CAA mulls restructuringAt this point, the real estate around Karachi, Lahore, and Islamabad is worth around US $ 240 million. If developed successfully, this land could be worth staggering US $ 1.50 to 2.00 billion.
BY AMRAIZ KHAN
LAHORE - A Dubai-based international foreign management consultancy firm has recommended in its comprehensive report to split the Civil Aviation Authority into three independent departments. However, the Authority is only considering to split the department into two entities, well placed sources in CAA confided to The Nation here on Saturday.
The reputed firm had recommended in its over 40 pages report to the Defemce Ministry that the CAA was currently fulfilling three functions: airport operations, regulation, and air traffic control. These functions may not be aligned on all issues. For instance, conflict may arise about granting additional routes. Whereas the airports would appreciate any additional connection, the regulator must consider a different set of factors and may be subject to interference by other conflicting interests of other countries and their airlines.
Further, no clear policy or direction has been given to the individual roles, making prioritisation between different objectives a complex matter for the management of the CAA. Hence, many decisions have to be taken at the Board level or even at the much higher level above.
The CAA has separated its core commercial functions (airport operations) from its other administrative functions (regulations) and runs the "airport operations" as a commercial corporation.
The CAA has so far focussed the international traffic increasingly on Karachi and Lahore, which have been positioned differently and in line with the cities' own positioning. Some unprofitable airports have been either closed down or are to be run with private partners that may help developing them for any further consideration or expansion.
The aviation sector has over the recent years been developed rapidly in co-operation with the airlines and Ministries of Commerce and Tourism, bilateral agreements with key ethnic traffic source countries have been vigorously renegotiated so as to allow more routes, and international long-haul connectivity has been increased through private Pakistani airlines and international carriers.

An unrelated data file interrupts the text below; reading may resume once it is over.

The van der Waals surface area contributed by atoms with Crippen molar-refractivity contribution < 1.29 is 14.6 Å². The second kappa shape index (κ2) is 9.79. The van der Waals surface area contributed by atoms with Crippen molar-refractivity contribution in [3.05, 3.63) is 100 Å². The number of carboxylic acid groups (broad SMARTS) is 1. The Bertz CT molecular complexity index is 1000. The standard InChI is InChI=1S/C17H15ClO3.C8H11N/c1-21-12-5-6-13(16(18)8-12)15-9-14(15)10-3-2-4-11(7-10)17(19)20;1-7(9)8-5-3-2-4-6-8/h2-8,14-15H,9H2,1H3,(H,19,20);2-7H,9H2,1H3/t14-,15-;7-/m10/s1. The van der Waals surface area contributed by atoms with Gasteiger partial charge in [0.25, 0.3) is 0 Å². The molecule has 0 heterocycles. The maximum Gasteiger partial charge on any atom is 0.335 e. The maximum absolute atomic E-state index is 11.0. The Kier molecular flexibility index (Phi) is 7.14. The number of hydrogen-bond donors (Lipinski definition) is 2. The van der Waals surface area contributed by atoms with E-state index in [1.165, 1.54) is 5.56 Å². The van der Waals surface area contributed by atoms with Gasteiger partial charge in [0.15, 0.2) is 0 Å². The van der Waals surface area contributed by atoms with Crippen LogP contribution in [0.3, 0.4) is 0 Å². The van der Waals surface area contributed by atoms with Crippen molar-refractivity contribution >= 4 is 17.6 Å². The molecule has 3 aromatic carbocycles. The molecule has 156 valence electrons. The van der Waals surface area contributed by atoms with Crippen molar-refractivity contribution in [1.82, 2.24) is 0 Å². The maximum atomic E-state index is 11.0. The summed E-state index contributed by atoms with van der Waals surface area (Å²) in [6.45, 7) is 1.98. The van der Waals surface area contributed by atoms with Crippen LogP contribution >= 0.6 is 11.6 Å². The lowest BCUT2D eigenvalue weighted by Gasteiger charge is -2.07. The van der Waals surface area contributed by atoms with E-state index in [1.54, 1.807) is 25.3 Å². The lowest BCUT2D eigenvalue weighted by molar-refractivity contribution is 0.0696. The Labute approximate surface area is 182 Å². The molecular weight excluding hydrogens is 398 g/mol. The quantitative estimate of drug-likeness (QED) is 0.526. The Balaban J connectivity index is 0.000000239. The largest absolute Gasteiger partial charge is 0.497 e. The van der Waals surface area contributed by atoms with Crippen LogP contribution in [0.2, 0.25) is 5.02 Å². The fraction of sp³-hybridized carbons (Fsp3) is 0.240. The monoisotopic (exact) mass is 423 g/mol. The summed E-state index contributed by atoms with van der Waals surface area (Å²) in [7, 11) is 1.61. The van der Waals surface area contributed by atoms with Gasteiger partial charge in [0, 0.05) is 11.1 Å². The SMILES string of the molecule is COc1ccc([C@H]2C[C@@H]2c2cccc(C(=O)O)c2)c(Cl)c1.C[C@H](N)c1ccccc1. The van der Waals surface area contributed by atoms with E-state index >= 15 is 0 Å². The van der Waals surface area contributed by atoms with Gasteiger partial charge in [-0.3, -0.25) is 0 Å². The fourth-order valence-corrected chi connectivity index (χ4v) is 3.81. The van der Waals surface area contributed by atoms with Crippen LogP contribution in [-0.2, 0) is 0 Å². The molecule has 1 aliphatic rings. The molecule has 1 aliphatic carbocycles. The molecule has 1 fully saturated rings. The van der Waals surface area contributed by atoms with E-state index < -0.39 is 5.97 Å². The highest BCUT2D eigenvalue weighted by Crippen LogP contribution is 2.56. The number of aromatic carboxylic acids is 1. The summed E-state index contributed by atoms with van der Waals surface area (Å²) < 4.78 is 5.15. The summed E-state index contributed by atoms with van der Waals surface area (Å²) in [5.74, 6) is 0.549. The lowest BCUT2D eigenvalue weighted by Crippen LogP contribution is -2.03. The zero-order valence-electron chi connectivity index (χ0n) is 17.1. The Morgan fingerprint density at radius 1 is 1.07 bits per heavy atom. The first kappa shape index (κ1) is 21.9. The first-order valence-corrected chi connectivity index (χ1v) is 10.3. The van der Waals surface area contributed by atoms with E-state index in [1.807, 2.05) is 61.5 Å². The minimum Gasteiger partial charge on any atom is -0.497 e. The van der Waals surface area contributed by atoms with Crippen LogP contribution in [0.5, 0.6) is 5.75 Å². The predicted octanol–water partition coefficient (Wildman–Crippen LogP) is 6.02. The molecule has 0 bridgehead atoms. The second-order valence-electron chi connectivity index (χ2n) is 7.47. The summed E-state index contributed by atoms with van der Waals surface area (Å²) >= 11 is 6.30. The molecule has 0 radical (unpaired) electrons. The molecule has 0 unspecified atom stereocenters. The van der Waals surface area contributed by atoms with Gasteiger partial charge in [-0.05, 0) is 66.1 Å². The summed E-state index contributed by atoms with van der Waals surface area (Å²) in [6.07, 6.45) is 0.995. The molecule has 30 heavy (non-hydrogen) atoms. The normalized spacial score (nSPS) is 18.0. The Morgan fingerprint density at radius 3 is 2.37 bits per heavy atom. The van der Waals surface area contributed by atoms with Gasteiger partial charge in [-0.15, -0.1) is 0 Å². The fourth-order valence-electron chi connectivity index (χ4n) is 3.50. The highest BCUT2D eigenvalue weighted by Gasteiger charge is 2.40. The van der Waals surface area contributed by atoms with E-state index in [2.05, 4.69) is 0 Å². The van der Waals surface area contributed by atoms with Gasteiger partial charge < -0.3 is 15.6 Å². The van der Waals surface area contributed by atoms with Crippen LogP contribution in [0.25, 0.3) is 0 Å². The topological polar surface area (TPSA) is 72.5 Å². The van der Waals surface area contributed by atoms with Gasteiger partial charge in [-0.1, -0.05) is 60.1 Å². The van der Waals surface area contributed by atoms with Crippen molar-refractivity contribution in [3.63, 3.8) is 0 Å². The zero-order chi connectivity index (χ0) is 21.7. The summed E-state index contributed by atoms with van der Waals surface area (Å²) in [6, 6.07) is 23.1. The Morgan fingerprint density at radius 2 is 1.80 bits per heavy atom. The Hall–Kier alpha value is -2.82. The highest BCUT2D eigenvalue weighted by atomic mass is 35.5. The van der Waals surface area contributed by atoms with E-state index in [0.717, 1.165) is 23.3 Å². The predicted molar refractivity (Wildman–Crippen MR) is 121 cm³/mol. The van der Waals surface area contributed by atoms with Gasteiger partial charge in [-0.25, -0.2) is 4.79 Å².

World-class retail and real estate development operations have been outsourced to an international, retail operator, and the CAA manages the contracts profiting from the operator's growth through revenue sharing mechanisms. Real estate development is driven by a separate property development subsidiary that creates joint ventures with international real estate developers.
In order to reverse the profit decline, core airport operations are being continuously improved so as to absorb the growth in aviation without additional labour.
In order to overcome this situation, it is being recommended to separate the airport operations from the regulatory function. In preparation of that envisaged change, three different missions for these three functions had been developed that could be adopted by the Board without changing the current ordinance.
Air traffic control should stay with the regulatory function for now in order to emphasise that it does not strive for profits. Both regulation and air traffic control should be placed under the Chief Executive like other regulators. The airport operations may stay with the government and consider partial or full privatisation at a later stage. By separating the roles, the airports should be developed into a commercial organisation.
As a first step, the functions are proposed to be clearly separated internally and a reorganisation team to be set up to prepare a full split to separate entities. By the end of 2005, the Board could then decide on the future organisation and a detailed reorganisation roadmap.
At this point, the CAA employs some management talent. However, real-life business experience was scarce and wages are not competitive in the commercial market place. If the CAA wants to develop a profitable airport business, new commercial talent is direly required. Even within the current organisational structure, only new commercial talent can help driving the required initiatives.